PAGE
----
Dutch WWII Spitfire pilot Leo Hendrikx dies aged 99

Leo Hendrikx was one of the last surviving 'Engelandvaarders'. Photo: RNAF
Leo Hendrikx was one of the last surviving ‘Engelandvaarders’. Photo: RNAF

A Dutchman who fled the Nazi occupation to serve as a Spitfire pilot with the British air force during WWII has died at the age of 99.

The Ministry of Defence said Leo Hendrikx was one of the last surviving Engelandvaarders—a group of around 1,700 Dutch people who escaped to England to fight with the Allied troops and help liberate their country.

Hendrikx left the occupied Netherlands in 1941 and travelled through France, Spain, Portugal and Canada before ending up in England at the end of 1942.

On April 1, 1945, a month before the liberation, his RAF Spitfire was shot down over Warnsveld in the eastern Netherlands.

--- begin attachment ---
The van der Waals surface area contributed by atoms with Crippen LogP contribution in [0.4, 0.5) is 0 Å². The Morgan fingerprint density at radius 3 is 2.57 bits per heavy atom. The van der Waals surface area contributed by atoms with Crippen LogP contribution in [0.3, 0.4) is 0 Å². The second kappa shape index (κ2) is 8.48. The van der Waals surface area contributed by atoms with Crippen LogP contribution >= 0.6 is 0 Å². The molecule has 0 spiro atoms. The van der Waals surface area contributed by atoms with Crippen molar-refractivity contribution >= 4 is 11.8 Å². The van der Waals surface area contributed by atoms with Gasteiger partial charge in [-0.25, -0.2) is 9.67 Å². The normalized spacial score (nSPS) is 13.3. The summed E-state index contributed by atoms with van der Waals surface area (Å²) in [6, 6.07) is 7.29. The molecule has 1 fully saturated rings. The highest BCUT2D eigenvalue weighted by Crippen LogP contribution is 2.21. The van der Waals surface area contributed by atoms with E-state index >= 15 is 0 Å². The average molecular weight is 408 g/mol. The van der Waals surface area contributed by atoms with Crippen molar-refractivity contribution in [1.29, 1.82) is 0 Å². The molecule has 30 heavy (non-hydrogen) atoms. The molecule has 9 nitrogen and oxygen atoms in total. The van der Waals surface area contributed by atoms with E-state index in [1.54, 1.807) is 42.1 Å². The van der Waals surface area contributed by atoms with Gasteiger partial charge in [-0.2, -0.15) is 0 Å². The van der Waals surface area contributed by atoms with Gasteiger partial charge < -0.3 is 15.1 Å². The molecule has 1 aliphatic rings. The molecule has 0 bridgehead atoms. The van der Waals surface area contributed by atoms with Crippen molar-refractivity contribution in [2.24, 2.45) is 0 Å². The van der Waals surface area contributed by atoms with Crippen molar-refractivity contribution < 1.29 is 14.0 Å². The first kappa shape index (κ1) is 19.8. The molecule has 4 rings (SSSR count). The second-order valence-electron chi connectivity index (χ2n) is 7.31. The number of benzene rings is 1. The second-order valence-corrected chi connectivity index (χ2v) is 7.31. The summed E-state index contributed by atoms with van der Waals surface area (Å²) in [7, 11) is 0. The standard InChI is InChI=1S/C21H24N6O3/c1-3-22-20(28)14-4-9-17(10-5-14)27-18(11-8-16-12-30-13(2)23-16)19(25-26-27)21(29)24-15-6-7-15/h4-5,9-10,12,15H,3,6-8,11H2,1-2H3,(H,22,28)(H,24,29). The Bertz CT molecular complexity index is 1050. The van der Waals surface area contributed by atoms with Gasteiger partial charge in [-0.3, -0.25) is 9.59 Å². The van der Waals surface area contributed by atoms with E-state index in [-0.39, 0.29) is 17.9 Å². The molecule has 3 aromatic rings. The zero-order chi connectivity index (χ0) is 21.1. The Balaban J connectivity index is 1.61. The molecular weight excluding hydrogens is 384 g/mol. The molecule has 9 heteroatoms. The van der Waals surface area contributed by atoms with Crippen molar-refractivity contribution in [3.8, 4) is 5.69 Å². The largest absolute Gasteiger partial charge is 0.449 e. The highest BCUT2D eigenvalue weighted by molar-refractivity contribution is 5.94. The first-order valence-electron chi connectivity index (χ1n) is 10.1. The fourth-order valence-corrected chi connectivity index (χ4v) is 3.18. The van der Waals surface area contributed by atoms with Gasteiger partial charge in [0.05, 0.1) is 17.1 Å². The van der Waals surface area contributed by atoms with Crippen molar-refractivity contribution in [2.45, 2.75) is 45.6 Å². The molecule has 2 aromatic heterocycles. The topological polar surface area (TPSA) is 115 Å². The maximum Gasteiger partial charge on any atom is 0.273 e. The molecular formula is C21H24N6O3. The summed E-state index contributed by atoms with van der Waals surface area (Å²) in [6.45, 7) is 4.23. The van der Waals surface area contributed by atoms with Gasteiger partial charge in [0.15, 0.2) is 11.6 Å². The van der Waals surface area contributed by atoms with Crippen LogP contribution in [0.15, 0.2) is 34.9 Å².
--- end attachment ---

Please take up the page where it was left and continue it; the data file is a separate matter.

Hendrikx made an emergency landing, sustained serious burns and was taken prisoner of war.

He spent two weeks in a camp before being liberated by Canadian forces on Friday, May 13, 1945—what he called ‘Friday 13th, my lucky day.’

For his role in the war, Hendrikx received a military decoration, the Draaginsigne Gewonden (Wearing Badge for the Wounded), awarded to veterans who have suffered physical or psychological injuries. He called it ‘a matter of recognition’.

Two years ago, at the age of 97, Hendrikx took his last Spitfire flight over his native village of Horn in Limburg.

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